The Consequences of Partying NakedJanuary 27, 2016 at 2:49 pm | Posted in Exodus | 3 Comments
Tags: Aaron, blame-shifting, commentary on Exodus, degrees of sin, Exodus 32, idolatry, Moses, Sunday School lessons on Exodus, the golden calf, true confession
And Moses said unto Aaron, What did this people unto thee, that thou hast brought so great a sin upon them?
Notice how Moses correctly attributed blame to both the people (it was their idea) and Aaron (he did “bring the sin upon them”). Notice also the designation “sin” and the attribution of a degree: “so great a sin.” Idolatry is indeed a great sin.
Moses was so bold as he stood alone among riotous sinners because he had been in the presence of God. You and I, as Christians, will wilt in the face of resistance, ridicule, and the threat of reprisals if we try to stand for Christ in our own strength. But if we have been alone with God – hearing His Word – forsaking earthly distractions – we will be as bold as a lion.
And Aaron said, Let not the anger of my lord wax hot: thou knowest the people, that they are set on mischief.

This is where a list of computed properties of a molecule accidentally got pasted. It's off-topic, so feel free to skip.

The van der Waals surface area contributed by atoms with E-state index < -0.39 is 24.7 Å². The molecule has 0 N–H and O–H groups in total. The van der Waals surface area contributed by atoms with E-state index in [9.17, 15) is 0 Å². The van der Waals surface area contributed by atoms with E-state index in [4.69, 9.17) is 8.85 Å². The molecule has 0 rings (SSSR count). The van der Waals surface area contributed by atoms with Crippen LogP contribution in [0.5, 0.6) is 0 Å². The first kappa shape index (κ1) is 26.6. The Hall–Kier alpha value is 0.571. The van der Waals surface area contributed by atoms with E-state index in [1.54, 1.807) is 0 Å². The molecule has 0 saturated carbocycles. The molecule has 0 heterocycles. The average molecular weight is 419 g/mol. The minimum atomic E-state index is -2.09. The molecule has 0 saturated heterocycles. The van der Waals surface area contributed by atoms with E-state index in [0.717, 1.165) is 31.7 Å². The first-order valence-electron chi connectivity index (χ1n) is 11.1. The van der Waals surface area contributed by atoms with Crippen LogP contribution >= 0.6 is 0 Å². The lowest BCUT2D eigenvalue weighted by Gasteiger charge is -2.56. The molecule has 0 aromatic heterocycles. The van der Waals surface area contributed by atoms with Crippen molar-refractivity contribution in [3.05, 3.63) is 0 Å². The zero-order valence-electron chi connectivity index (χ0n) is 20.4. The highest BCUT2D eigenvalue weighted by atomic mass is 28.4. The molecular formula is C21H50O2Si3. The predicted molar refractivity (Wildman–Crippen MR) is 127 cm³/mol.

Aaron deferred to Moses (“my lord”), but then tried to blame-shift. God had told Moses “I have seen this people, they are stiff-necked.” Now Aaron tells Moses, “Thou knowest the people, they are set on mischief.” This did not fool Moses. He knew that God’s assessment trumped Aaron’s assessment.
For they said unto me, Make us gods, which shall go before us: for as for this Moses, the man that brought us up out of the land of Egypt, we wot not what is become of him. And I said unto them, Whosoever hath any gold, let them break it off. So they gave it me: then I cast it into the fire, and there came out this calf.
Aaron’s statement started off sounding like a confession, until he uttered the phrase, “out came this calf,” as if it’s something that “just happened.” The Bible had already told us what really happened:
And he received them at their hand, and fashioned it with a graving tool, after he had made it a molten calf: and they said, These be thy gods, O Israel, which brought thee up out of the land of Egypt.
And when Moses saw that the people were naked; (for Aaron had made them naked unto their shame among their enemies:)
This makes it sound like Aaron made them strip off their clothes, but I think it is really referring back to Aaron’s instructions to give him their earrings to make the calf-idol. Moses recognized the spiritual implications of their sin – they removed God’s protection by breaking the Covenant – and now, having foolishly pretended that the bull idol could lead them, they were conversely in a worse position: truly exposed to their enemies.